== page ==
Fast food workers take demands for higher pay to McDonald’s shareholders’ meeting
Chicago – McDonald’s shareholders were greeted at the company’s annual conference May 23 by 100 workers and supporters calling for decent wages to support their families, and the right to form a union without retaliation.
Workers who participated in recent fast food and retail strikes in Chicago, Detroit, Milwaukee and St. Louis converged outside the meeting on the McDonald’s corporate campus in Oak Brook, IL, welcoming shareholders with chants and rally speeches.
Among the protesters were five employees of the Ferguson McDonald’s – part of the local St. Louis Can’t Survive on $7.35 campaign – who drove in a minivan to Chicago on May 22 to join in the protest outside the shareholders’ meeting on May 23.
The Labor Tribune spoke with them before they left.
One of them was Shermale Humprey, 20, who has worked at the Ferguson McDonald’s for nearly three years and earns $7.45 an hour
“We all work hard. We all do difficult jobs and $7.35 is not enough; $7.45 is not enough,” Humphrey said. “We work hard for them. Why can’t they pay us what we work for?”
Workers point to McDonald’s $5.5 billion in annual profits and its CEO pay rate—roughly 500 times that of the average front-line worker—as indications that the fast food giant could easily afford to pay them a living wage of $15 an hour.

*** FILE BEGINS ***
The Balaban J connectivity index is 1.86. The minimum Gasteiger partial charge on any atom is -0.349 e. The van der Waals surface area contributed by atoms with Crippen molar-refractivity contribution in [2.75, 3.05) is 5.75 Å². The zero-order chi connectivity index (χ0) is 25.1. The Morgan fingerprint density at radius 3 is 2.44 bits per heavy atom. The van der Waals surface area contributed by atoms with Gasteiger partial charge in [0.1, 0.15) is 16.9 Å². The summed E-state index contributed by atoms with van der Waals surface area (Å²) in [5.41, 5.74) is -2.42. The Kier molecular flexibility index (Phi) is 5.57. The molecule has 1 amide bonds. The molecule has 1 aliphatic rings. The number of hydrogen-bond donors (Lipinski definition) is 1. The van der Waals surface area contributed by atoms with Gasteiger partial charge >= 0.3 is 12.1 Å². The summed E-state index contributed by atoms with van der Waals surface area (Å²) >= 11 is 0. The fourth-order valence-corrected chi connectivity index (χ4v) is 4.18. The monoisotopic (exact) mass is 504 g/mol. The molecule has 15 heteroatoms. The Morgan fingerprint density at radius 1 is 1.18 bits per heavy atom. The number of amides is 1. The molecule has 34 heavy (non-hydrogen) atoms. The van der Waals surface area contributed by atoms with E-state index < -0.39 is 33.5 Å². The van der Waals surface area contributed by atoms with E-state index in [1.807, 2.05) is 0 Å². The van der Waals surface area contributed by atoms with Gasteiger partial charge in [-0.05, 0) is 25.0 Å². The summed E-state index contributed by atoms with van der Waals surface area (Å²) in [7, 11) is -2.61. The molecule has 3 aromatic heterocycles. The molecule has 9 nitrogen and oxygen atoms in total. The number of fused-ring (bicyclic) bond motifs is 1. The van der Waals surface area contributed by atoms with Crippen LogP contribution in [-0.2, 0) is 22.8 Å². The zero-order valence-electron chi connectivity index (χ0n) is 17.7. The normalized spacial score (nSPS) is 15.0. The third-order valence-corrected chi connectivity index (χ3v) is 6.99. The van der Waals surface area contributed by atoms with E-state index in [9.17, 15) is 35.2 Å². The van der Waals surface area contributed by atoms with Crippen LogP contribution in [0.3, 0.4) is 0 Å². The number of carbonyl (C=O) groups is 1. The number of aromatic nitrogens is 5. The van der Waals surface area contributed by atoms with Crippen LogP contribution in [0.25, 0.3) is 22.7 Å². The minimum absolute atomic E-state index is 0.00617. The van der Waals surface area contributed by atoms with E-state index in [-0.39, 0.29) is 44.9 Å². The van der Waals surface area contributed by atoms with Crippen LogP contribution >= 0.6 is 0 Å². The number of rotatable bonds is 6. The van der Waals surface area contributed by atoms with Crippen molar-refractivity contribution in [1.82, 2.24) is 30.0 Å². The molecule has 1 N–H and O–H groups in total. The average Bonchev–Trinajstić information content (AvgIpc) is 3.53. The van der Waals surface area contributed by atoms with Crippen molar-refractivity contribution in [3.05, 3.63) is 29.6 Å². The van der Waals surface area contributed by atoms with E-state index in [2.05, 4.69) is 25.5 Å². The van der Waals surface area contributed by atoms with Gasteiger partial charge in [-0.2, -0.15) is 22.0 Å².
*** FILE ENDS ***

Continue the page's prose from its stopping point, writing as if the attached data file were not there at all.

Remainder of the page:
“We need higher pay,” Jeunina Jenkins, 20, said. “$7.35 is not enough.”
Ifama Kellin, 19, agreed.
“We’re fighting for a better living wage, a better economy,” Kellin said. “We’re standing together telling them that’s not right.”
Low-wage jobs have accounted for the bulk of new jobs added in the economic recovery, and fast food positions are among the fastest growing in St. Louis, accounting for some 36,000 jobs in the metro area, according to the U.S. Bureau of Labor Statistics.
Fast food workers bring an estimated $1 billion a year into St. Louis’ economy, yet most earn Missouri’s minimum wage of $7.35, or just above it, and are forced to rely on public assistance programs to provide for their families and get healthcare for their children.
“This is not a poor organization,” the Rev. Dr. Martin Rafanan, a Lutheran minister, co-chair, St Louis Workers Rights Board of Missouri Jobs with Justice and director of the St. Louis Can’t Survive on $7.35 campaign, said of McDonald’s. “This is an organization that is making profits hand over fist. So my question is why has their pay to workers remained essentially flat? Their workers have not seen any growth in their pay, whereas their CEO is getting substantial increases in pay and other compensation. Obviously, their management is making a lot of money. Why can’t these workers participate in what they have certainly made a very effective and profitable industry? I think anyone would say from a fairness standpoint that they deserve to be rewarded for success.”